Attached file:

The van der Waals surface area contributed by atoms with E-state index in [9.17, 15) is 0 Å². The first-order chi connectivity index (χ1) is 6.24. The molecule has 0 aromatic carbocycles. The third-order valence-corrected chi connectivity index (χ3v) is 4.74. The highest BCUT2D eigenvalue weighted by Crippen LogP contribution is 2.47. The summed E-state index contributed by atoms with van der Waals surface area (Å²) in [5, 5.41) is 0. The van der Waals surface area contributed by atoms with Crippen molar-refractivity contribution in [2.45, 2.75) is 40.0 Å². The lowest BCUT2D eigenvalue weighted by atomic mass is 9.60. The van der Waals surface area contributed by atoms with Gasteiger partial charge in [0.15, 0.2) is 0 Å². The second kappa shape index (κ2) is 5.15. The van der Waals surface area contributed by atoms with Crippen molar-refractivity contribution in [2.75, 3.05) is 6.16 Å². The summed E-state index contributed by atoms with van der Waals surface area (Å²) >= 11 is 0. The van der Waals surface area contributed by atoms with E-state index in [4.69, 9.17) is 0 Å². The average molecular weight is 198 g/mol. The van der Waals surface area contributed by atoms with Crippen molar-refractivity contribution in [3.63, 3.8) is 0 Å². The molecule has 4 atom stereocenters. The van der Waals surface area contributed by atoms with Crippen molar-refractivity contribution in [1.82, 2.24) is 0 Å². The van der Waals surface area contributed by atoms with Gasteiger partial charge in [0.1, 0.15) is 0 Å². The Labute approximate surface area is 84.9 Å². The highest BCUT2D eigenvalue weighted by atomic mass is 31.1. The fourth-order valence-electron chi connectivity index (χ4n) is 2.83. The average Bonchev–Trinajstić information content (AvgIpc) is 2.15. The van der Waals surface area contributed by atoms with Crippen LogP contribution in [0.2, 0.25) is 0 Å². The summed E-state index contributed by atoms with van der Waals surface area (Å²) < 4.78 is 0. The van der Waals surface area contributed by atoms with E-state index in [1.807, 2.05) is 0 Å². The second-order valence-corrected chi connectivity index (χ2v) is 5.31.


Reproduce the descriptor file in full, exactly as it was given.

The van der Waals surface area contributed by atoms with E-state index in [9.17, 15) is 0 Å². The first-order chi connectivity index (χ1) is 6.24. The molecule has 0 aromatic carbocycles. The third-order valence-corrected chi connectivity index (χ3v) is 4.74. The highest BCUT2D eigenvalue weighted by Crippen LogP contribution is 2.47. The summed E-state index contributed by atoms with van der Waals surface area (Å²) in [5, 5.41) is 0. The van der Waals surface area contributed by atoms with Crippen molar-refractivity contribution in [2.45, 2.75) is 40.0 Å². The lowest BCUT2D eigenvalue weighted by atomic mass is 9.60. The van der Waals surface area contributed by atoms with Gasteiger partial charge in [0.15, 0.2) is 0 Å². The second kappa shape index (κ2) is 5.15. The van der Waals surface area contributed by atoms with Crippen molar-refractivity contribution in [2.75, 3.05) is 6.16 Å². The summed E-state index contributed by atoms with van der Waals surface area (Å²) >= 11 is 0. The van der Waals surface area contributed by atoms with E-state index in [4.69, 9.17) is 0 Å². The average molecular weight is 198 g/mol. The van der Waals surface area contributed by atoms with Crippen molar-refractivity contribution in [3.63, 3.8) is 0 Å². The molecule has 4 atom stereocenters. The van der Waals surface area contributed by atoms with Crippen molar-refractivity contribution in [1.82, 2.24) is 0 Å². The van der Waals surface area contributed by atoms with Gasteiger partial charge in [0.1, 0.15) is 0 Å². The Labute approximate surface area is 84.9 Å². The highest BCUT2D eigenvalue weighted by atomic mass is 31.1. The fourth-order valence-electron chi connectivity index (χ4n) is 2.83. The average Bonchev–Trinajstić information content (AvgIpc) is 2.15. The van der Waals surface area contributed by atoms with Crippen LogP contribution in [0.2, 0.25) is 0 Å². The summed E-state index contributed by atoms with van der Waals surface area (Å²) < 4.78 is 0. The van der Waals surface area contributed by atoms with E-state index in [1.807, 2.05) is 0 Å². The second-order valence-corrected chi connectivity index (χ2v) is 5.31.